The RCAF has recently initiated a review of SAR tech skill sets. It is unclear if this will solely be a “bottom-up” review necessitated by the lack of an overarching policy and strategic direction for future SAR activities.

CRS Recommendations

6.         Given financial, training, and equipment constraints, determine the level and extent of SAR tech capabilities required to meet the DND/CAF contribution to the NSP. Further refine these capabilities into specific skill sets for which specialized equipment and training can be acquired and/or assigned.

OPI: Commander RCAF

2.4.7 Governance and Coordination of Partners

Internal Governance

Key Finding 12: The DND/CAF lacks a dedicated and proportionally resourced SAR governance structure that can provide strategic direction on requirements, standards, and operational boundaries. Without this staff, the DND/CAF risks being unable to resolve ongoing issues and continued potential mission creep.

The DND/CAF SAR program’s 82470 full-time equivalents (FTE) are almost exclusively employed by the RCAF in SAR squadrons or at the JRCCs. Operationally, these geographically dispersed units report through their separate wing commanders to 1 CAD. Additionally, a Capability Advisory Group, comprised of all SAR commanding officers and chaired by a colonel (currently the 1 CAD A5), meets semi-annually to discuss SAR issues.

Beyond the tactical squadrons and JRCCs, current dedicated SAR management personnel are limited to nine FTEs within three different headquarters.71 This limited staff is responsible for both FG (training policy) and FE (operational conduct). Essentially, the day-to-day and long-term management of this complicated, resource-intensive system is limited to the rank of lieutenant-colonel as the senior staff officer for SAR at 1 CAD, while other staff work in separate command and control structures. Interviews  with SAR operational staff have reinforced the limitations of the under-representation of SAR at the strategic level.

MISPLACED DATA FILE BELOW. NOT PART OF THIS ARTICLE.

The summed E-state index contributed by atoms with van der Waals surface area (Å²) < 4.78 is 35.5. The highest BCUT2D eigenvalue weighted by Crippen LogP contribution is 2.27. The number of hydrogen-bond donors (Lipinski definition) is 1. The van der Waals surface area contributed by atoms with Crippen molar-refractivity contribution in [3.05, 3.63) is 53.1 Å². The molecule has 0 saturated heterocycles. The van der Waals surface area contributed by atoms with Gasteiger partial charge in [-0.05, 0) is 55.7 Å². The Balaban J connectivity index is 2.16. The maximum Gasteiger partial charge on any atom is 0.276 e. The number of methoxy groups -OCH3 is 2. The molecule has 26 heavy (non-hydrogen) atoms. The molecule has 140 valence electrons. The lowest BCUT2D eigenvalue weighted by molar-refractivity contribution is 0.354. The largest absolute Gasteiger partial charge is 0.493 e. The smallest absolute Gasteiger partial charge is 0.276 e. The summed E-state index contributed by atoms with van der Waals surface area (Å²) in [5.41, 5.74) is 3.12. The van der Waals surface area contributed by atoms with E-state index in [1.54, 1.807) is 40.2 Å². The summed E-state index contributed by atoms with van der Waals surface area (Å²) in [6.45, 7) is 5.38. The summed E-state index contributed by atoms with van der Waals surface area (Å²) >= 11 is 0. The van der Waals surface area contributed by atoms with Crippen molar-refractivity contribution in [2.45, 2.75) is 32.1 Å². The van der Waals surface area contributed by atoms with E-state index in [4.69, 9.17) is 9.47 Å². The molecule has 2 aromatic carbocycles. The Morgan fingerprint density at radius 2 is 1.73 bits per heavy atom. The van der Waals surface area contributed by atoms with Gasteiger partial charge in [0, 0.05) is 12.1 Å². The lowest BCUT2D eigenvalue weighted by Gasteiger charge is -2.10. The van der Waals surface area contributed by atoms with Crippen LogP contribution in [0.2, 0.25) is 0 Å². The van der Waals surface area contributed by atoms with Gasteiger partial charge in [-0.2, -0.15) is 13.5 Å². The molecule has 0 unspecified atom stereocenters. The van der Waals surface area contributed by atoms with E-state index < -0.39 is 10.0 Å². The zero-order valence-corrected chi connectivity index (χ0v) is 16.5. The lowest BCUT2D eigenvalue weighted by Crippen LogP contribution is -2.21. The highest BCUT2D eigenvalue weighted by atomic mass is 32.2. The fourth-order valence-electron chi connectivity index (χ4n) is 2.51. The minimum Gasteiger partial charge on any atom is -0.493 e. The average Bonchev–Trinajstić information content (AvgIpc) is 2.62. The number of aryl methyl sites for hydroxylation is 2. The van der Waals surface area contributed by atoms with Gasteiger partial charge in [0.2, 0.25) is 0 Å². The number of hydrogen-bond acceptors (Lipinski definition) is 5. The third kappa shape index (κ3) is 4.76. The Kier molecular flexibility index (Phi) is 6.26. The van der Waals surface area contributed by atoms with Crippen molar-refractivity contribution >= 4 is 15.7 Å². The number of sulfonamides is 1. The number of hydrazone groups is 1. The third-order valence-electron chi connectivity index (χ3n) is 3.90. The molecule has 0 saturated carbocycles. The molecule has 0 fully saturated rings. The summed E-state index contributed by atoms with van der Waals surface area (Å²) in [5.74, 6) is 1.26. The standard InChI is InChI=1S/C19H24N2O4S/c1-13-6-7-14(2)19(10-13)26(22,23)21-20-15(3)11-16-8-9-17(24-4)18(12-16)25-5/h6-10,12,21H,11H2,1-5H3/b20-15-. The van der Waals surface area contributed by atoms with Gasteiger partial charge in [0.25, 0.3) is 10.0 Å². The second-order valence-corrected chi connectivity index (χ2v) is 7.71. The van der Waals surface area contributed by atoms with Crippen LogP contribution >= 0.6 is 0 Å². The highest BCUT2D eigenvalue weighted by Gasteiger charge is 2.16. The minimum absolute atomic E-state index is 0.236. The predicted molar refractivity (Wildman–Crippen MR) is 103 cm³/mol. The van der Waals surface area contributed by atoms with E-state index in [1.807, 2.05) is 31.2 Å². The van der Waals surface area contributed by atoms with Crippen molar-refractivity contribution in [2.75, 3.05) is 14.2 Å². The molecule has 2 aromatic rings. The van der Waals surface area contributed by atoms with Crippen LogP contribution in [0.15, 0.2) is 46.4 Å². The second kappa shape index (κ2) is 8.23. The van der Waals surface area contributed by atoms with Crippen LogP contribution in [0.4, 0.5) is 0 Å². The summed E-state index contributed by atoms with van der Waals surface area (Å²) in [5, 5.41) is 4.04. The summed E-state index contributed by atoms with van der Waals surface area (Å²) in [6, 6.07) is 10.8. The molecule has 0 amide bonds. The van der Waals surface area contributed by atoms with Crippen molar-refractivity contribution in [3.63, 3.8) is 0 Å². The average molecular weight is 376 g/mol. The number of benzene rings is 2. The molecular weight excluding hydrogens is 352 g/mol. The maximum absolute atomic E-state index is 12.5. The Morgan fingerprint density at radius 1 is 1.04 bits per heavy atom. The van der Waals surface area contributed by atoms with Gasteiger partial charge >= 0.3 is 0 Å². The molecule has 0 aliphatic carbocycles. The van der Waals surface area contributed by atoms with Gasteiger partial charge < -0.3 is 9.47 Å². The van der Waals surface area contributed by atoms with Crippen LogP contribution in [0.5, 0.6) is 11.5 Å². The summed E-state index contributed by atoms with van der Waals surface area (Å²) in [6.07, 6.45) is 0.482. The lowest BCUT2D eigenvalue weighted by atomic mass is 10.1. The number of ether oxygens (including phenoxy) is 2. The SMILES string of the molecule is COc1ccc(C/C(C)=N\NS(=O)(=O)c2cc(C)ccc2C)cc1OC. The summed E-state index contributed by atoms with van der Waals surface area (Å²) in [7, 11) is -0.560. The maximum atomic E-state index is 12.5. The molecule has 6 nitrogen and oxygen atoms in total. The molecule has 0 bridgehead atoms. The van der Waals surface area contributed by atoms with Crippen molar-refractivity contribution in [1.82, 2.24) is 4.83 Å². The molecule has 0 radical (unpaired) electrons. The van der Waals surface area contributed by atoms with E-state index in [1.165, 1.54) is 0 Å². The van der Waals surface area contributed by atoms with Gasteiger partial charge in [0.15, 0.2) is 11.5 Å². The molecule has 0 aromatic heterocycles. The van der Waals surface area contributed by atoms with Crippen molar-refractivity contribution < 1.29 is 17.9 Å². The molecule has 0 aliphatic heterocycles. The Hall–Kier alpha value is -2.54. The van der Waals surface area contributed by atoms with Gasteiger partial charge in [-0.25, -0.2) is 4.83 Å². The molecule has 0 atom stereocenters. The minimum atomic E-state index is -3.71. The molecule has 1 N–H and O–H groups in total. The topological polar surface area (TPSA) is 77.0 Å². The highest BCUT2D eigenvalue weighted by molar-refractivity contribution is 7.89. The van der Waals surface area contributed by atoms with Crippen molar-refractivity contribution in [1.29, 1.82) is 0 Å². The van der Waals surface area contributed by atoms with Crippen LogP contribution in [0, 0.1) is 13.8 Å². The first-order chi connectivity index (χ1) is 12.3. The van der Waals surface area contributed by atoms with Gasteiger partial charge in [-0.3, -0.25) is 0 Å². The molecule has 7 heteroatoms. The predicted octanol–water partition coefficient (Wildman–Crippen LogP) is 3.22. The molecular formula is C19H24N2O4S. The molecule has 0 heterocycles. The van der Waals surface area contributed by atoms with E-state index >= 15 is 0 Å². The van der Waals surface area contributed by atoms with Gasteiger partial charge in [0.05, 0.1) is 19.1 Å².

In comparison to the current SAR governance structure, other specialized DND/CAF operations that employ approximately the same number of tactical FTEs as the SAR program have significantly larger national/strategic management structures.72 Although different organizations have different mandates, they share similarities of employing a small number of specialized individuals with extensive skill sets and training requirements along with larger support structures and highly specialized equipment.

The importance and complexity of DND/CAF SAR activities require an ongoing oversight staff at a strategic level to coordinate and provide direction and policy on capability and resource development. The lack of dedicated personnel may hinder the resolution of many issues raised in recent studies and reviews, including the OAG Audit Report (2013), the Quadrennial SAR Review, the SAR Posture Review, and others.